A call for harmony in riot-hit ‘Little Jerusalem’ Paris suburb

4 min

Religious leaders gathered for an interfaith service in the Paris suburb of Sarcelles a day after Jewish-owned businesses and a synagogue were attacked during Sunday’s banned demonstration against the Israeli offensive in Gaza.


As residents of Sarcelles, a multi-religious suburb north of Paris with a vibrant Jewish community, emerged from their homes on Monday to take stock of the situation, many broke down in tears at the scenes of vandalism.

“We called our town 'Little Jerusalem' because we felt at home here,” said Laetitia, a longtime Sarcelles resident, between sobs. “We were safe, there were never any problems. And I just wasn't expecting anything like this. We are very shocked, really very shocked."

US carriers Delta Air Lines and United Airlines said Tuesday they were suspending service between the US and Israel indefinitely. US Airways scrapped its Tel Aviv service Tuesday and said it is monitoring the situation in regards to future flights. The announcements came after a Delta flight from New York headed for Tel Aviv was diverted to Paris following reports of a rocket attack near Tel Aviv’s Ben Gurion airport.

Air France, Dutch airline KLM, and Lufthansa also announced Tuesday that they have suspended flights to Tel Aviv.

Outside a line of burned down shops and a bank office with its windows smashed, a woman in a pink Islamic veil consoled her sobbing Jewish neighbour.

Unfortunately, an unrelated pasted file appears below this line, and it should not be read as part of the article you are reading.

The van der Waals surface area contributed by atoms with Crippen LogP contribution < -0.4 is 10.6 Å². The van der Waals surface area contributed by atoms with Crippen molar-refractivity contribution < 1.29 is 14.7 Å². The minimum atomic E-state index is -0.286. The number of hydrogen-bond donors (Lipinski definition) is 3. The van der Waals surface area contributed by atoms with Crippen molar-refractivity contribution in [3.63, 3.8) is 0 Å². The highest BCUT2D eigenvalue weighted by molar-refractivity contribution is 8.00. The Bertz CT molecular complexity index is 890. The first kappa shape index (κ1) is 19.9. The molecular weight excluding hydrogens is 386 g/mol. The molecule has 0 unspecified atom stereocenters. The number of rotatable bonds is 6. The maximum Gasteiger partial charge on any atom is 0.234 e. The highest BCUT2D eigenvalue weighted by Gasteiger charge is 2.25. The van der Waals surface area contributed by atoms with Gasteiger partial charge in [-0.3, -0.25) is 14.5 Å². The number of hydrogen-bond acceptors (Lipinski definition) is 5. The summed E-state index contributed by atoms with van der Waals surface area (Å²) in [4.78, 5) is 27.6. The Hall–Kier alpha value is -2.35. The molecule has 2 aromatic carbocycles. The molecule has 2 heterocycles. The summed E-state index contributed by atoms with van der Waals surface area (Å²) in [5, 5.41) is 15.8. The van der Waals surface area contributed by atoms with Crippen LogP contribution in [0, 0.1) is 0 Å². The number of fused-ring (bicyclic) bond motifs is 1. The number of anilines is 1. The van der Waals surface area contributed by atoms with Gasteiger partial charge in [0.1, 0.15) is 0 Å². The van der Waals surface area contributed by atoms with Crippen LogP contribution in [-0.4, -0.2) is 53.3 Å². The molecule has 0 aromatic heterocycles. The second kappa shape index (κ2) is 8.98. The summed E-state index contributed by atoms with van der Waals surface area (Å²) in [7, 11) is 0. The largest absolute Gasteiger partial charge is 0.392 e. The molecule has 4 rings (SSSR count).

At an interfaith service Monday evening at a Sarcelles synagogue, senior religious leaders – including Haim Korsia, the chief rabbi of France, and Hassen Chalghoumi, the imam of Drancy – denounced anti-Semitism and called for inter-communal harmony.

The prayer meeting came a day after a banned demonstration against the Israeli offensive in Gaza turned violent when a fringe group of protesters attacked Jewish business and a synagogue in Sarcelles.

French officials defend protest ban

It was the second pro-Palestinian demonstration to descend into violence in France over the weekend following a government ban on protests in Paris against the Gaza offensive.

Protesters clashed with police at a demonstration in the northern Barbès neighbourhood of Paris on Saturday following attempts by security officials to contain the banned gathering.

French authorities issued a ban on two Gaza demonstrations (Saturday's protest in Barbés and Sunday's demonstration in Sarcelles) in the capital following violent scenes in Paris last week when demonstrators tried to storm two synagogues.

Amid mounting anger over the latest Israeli offensive in Gaza, which has claimed more than 500 Palestinian lives, most of them civilians, French officials have authorised pro-Palestinian demonstrations in Paris and several other cities on Wednesday.

Despite criticism in some quarters over the government’s decision to ban the weekend’s protests, Prime Minister Manuel Valls defended the decision to stop the Paris protest, saying the violence that unfolded "justifies all the more the brave choice by the interior ministry to ban a demonstration."

Speaking to reporters in front of the Sarcelles synagogue on Monday evening, French Interior Minister Bernard Cazeneuve also defended the protest ban, noting that while it was "legitimate" to express a position on the events in Gaza, engaging in violence and vandalism was "unacceptable".

But the decision to ban the protests sparked fury as they took place anyway and turned violent, while authorised ones elsewhere in the country, as well as in other cities across Europe, were peaceful.


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